She also – after just a slight hesitation – has a pretty good idea of how, as a teacher, she would grade her tenure in Jefferson City.

“Oh …. probably a C-plus,” she said during a wide-ranging interview this week at the Wainwright state office building downtown.

So you’re a tough grader?

DESE website

Now that she has announced her retirement at the end of the year, how should Chris Nicastro’s tenure as Missouri’s commissioner of education be graded?

Using the guarded tone of academia, Alex Cuenca, an assistant professor of education at Saint Louis University, gave this assessment Tuesday:

“I think she did the best she could with the circumstances she was given and the cards she was dealt.”

The response from state Rep. Chris Kelly, D-Columbia, who himself is about to leave public service after a long career in the General Assembly, was pithier.

DESE website

Updated 5:01 p.m. with reaction, more details.

Chris Nicastro, whose sometimes controversial tenure as Missouri’s commissioner of elementary and secondary education has been marked by efforts to improve urban schools and the transfer program out of Normandy and Riverview Gardens, announced Monday she will retire at the end of the year.

Entrance to Normandy High School campus
Google Maps screen capture

Missouri education officials now say they will pay whatever tuition a receiving district charges for transfer students from Normandy, rather than a lower amount imposed earlier, raising new concerns about the state-run district's ability to survive financially.

Even though the school transfer issue aroused passionate debate last year, the issue still isn't resolved.
Stephanie Zimmerman | St. Louis Public Radio | file photo

Take a look at a statewide map showing how districts performance has changed between the past two school years, as well as five takeaways from the report cards.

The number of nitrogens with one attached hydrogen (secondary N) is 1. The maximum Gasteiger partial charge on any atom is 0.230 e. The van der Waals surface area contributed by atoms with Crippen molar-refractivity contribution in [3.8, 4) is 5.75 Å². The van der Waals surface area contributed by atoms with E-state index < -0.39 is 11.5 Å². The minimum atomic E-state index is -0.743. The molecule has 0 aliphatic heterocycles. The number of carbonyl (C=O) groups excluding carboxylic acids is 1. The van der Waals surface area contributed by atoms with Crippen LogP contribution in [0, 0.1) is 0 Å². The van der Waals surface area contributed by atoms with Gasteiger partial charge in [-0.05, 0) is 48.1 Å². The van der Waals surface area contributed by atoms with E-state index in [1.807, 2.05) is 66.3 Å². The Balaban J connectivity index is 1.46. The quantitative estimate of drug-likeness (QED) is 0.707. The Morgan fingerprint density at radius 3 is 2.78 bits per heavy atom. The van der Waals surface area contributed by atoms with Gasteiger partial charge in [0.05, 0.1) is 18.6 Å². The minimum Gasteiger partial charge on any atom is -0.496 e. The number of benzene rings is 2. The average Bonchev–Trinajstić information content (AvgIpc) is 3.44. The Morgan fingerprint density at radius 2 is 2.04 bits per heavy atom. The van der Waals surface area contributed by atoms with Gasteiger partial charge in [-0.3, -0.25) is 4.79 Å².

While St. Louis Public Schools and Riverview Gardens have made solid gains in their push toward accreditation, Normandy finds itself in a deeper hole, earning just 7.1 percent of the possible points in Missouri’s latest list of school report cards released Friday.

Peter Herschend
DESE website

(Updated at 3:46 p.m. with revised transfer policy)

JEFFERSON CITY – With its president acknowledging that an earlier vote was an overreaction, the Missouri state board of education reversed itself Tuesday and broadened the terms under which students living in Normandy may transfer to nearby accredited districts in the upcoming school year.

Normandy superintendent Ty McNichols
Dale Singer/St. Louis Public Radio

Now that the dramas of the state takeover and the uncertainty of student transfers have mostly passed, the board of the new Normandy Schools Collaborative started working Monday night on their main goal: Raising student achievement.

Missouri's education commissioner Chris Nicastro sat at the board table while some of her assistants presented detailed plans on how to evaluate teaching and learning. The five board members heard the state’s plans for turning the district around.

In their presentation, the process was described this way:

DESE website

Before he gave the oath of office to the five appointed members of the new board of the Normandy Schools Collaborative Tuesday, state school board vice president Mike Jones also gave them some advice.

First, he told them that what they are doing is not community service, it is public service.

The difference?

“The community is always grateful for your service,” Jones said. “The public always is not.”